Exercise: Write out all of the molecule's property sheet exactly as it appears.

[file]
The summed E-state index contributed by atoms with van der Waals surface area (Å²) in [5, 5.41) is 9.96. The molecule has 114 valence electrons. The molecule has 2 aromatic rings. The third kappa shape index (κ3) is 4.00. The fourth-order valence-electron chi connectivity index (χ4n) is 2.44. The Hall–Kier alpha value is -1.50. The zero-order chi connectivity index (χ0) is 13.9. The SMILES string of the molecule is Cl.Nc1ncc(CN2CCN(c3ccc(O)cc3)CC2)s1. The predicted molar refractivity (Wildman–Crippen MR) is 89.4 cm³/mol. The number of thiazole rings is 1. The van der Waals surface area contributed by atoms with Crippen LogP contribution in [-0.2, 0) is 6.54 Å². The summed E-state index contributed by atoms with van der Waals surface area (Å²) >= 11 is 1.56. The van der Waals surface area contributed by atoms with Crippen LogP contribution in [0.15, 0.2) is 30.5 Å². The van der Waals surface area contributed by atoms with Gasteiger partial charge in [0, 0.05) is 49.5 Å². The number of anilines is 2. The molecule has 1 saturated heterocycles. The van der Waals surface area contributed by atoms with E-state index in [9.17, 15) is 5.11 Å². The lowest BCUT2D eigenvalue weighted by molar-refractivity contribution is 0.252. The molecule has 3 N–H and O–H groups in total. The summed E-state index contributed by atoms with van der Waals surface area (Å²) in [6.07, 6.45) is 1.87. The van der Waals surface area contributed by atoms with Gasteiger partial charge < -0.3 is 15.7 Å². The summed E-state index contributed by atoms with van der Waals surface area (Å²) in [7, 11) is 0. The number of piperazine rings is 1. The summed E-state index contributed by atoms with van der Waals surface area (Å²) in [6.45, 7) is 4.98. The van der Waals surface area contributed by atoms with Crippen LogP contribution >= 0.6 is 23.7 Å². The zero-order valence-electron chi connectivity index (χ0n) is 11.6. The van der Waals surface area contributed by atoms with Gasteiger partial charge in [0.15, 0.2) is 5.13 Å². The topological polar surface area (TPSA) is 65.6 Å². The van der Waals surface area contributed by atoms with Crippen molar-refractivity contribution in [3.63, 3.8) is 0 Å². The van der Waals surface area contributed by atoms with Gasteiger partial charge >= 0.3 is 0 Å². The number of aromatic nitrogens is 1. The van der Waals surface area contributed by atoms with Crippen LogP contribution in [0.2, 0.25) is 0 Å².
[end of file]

The summed E-state index contributed by atoms with van der Waals surface area (Å²) in [5, 5.41) is 9.96. The molecule has 114 valence electrons. The molecule has 2 aromatic rings. The third kappa shape index (κ3) is 4.00. The fourth-order valence-electron chi connectivity index (χ4n) is 2.44. The Hall–Kier alpha value is -1.50. The zero-order chi connectivity index (χ0) is 13.9. The SMILES string of the molecule is Cl.Nc1ncc(CN2CCN(c3ccc(O)cc3)CC2)s1. The predicted molar refractivity (Wildman–Crippen MR) is 89.4 cm³/mol. The number of thiazole rings is 1. The van der Waals surface area contributed by atoms with Crippen LogP contribution in [-0.2, 0) is 6.54 Å². The summed E-state index contributed by atoms with van der Waals surface area (Å²) >= 11 is 1.56. The van der Waals surface area contributed by atoms with Crippen LogP contribution in [0.15, 0.2) is 30.5 Å². The van der Waals surface area contributed by atoms with Gasteiger partial charge in [0, 0.05) is 49.5 Å². The number of anilines is 2. The molecule has 1 saturated heterocycles. The van der Waals surface area contributed by atoms with E-state index in [9.17, 15) is 5.11 Å². The lowest BCUT2D eigenvalue weighted by molar-refractivity contribution is 0.252. The molecule has 3 N–H and O–H groups in total. The summed E-state index contributed by atoms with van der Waals surface area (Å²) in [6.07, 6.45) is 1.87. The van der Waals surface area contributed by atoms with Gasteiger partial charge < -0.3 is 15.7 Å². The summed E-state index contributed by atoms with van der Waals surface area (Å²) in [7, 11) is 0. The number of piperazine rings is 1. The summed E-state index contributed by atoms with van der Waals surface area (Å²) in [6.45, 7) is 4.98. The van der Waals surface area contributed by atoms with Crippen LogP contribution >= 0.6 is 23.7 Å². The zero-order valence-electron chi connectivity index (χ0n) is 11.6. The van der Waals surface area contributed by atoms with Gasteiger partial charge in [0.15, 0.2) is 5.13 Å². The topological polar surface area (TPSA) is 65.6 Å². The van der Waals surface area contributed by atoms with Crippen molar-refractivity contribution in [3.63, 3.8) is 0 Å². The van der Waals surface area contributed by atoms with Gasteiger partial charge >= 0.3 is 0 Å². The number of aromatic nitrogens is 1. The van der Waals surface area contributed by atoms with Crippen LogP contribution in [0.2, 0.25) is 0 Å².